Facebook Google Plus Twitter YouTube Mailing List RSS Feed

CQT tests quantum satellite components in near-space environment

Subsystems for a quantum payload built at Singapore's Centre for Quantum Technologies have flown tethered to a weather balloon to the upper reaches of Earth's atmosphere. Tests during the 18 May flight bode well for CQT plans to launch a quantum experiment on a satellite. The flight was reported on news site Space.com and in German by a television station local to the launch site.

The payload was a prototype Small Photon-Entangling Quantum System (SPEQS) from the CQT group led by Principal Investigator Alexander Ling. The group has been working to redesign and rebuild the typical sprawl of an experiment that creates pairs of 'entangled' photons in a controlled lab setting into a compact, robust package suitable for launch into space.

Launch of SPEQS prototype on a weather balloon in Germany, 2012. The SPEQS prototype was lofted by the weather balloon to 37.5km
The weather balloon launched in Germany lofted the SPEQS prototype to an altitude of 37.5km.

Scientifically, the goal of SPEQS is to show that it is possible to create in orbit pairs of entangled photons, an experiment never done before. SPEQS will also be a testbed for technology for future quantum communication networks. Photons that share the quantum property of entanglement are intimately connected in a way that can be used for quantum cryptography, namely to secure communication channels. If entangled photons could be distributed from satellites, it would potentially extend the range of these communication channels.

Flying the SPEQS subsystems on the weather balloon is part of the team's extensive testing of its technology before launch. The balloon took the equipment close to space conditions: the maximum recorded altitude for the 18 May flight was 37.5km (for comparison, a plane on a long distance flight cruises at an altitude around 12km).

Subsystems for SPEQS fitted into a styrofoam carrier for testing in the upper atmopshere

Components including a laser, crystal and single photon detectors were packed into a small payload that was suspended from the weather balloon.

"This test has been very useful, as it has provided data under very harsh conditions that are not easy to replicate in the lab", says Alexander. Prior to this test, the SPEQS subsystems were put through their paces in vibration, thermal and vacuum tests.

The team is collaborating with the Satellite Research Centre at Singapore's Nanyang Technological University to send SPEQS into orbit on a type of small satellite known as a CubeSat. SPEQS will occupy a 3cm x 10cm x 10cm slice of the satellite. The launch slot is under negotiation and could be as early as 2013.

The package for the weather balloon flight contained the crucial components of SPEQS: a downconversion source containing a laser and crystal, which splits single photons into pairs of correlated photons; two single photon detectors; and the necessary power regulators and memory chips. The flight package was powered by 8 AA lithium batteries (under lab conditions, supplying over 6 hours of operation) and fit into a small styrofoam box (pictured left). In this test, the downconversion source was not aligned to the detectors, as the primary objective was to collect data on the electronics' performance under near-space conditions.

In total the flight lasted just over 3 hours and 25 minutes, and the package was retrieved from a field some 75km from its launch site in Germany. Despite a landing at 6 m/s, the package survived the trip into the upper atmosphere, confirmed by visual and electrical tests in the lab. 12, 288 data events were successfully logged, covering all stages: ascent, rapid free-fall and descent. Sensors on the balloon indicated that the internal temperature for the instruments swung between 30 C and -5 C, while pressure changed between 950 mbar and 7 mbar. The SPEQS subsystems performed very well, adjusting both the laser power and photon detector settings according to changes in the environment. Preliminary tests in the lab showed that the alignment between the pump laser and crystals in the downconversion source were not affected despite the turbulence encountered during the free-fall stage, and the deceleration associated with landing. All subsystems are now undergoing further analysis.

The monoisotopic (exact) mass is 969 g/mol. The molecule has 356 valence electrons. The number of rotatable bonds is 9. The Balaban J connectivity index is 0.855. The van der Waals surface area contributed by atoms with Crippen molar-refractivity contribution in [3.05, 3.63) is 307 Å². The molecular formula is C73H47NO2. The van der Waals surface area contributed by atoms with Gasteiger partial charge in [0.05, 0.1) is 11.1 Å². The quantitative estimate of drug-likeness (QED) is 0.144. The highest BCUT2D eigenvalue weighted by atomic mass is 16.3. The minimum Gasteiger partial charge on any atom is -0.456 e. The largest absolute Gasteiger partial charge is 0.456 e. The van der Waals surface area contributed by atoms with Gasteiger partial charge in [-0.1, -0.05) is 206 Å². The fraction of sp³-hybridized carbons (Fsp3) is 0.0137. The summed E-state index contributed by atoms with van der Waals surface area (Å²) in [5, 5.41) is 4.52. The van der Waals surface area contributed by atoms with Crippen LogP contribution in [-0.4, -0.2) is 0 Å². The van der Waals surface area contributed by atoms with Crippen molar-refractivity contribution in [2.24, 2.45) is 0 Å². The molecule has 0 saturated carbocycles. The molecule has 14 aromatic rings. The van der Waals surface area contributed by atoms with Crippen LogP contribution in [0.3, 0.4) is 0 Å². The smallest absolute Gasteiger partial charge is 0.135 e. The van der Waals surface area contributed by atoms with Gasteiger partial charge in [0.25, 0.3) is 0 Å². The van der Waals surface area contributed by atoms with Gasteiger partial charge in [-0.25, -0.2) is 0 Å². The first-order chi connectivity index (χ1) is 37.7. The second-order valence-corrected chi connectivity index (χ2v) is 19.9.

Recovery of SPEQS prototype after a weather balloon flight in Germany, 2012.

The SPEQS package was recovered from a field 4 hours after launch, approximately 75km from the launch site.

"The entire team put in a huge effort to get the package designed, assembled and tested over the last three and a half months. It was also gratifying to see that SPEQS performed as expected, compensating for changes in the thermal-vacuum environment very closely," says Alexander. Implementing feedback systems to compensate for temperature swings during orbit is one of the challenges in building SPEQS. The CQT team will use the data collected to further enhance the performance of the electronics. For the balloon launch, Alexander was in Germany with CQT Research Assistant Tan Yue Chuan and collaborator Daniel Oi from the University of Strathclyde in Glasgow, who took the photos shown (see more photos here).

The CQT team thanks all those who arranged the balloon flight. Radio enthusiasts from the Susso Gymnasium in Konstanz, Germany operated the radio systems for tracking and retrieving the balloon. The amateur radio team was led by Christoph Wildfeuer, who worked with Alexander in the past at the US National Institute of Standards and Technology. Both teams are already in consultation about more ballooning opportunities in the future. Information on the flight path may be seen at http://aprs.fi, by searching for the radio call-sign: DL6MFG-11.

Bookmark and Share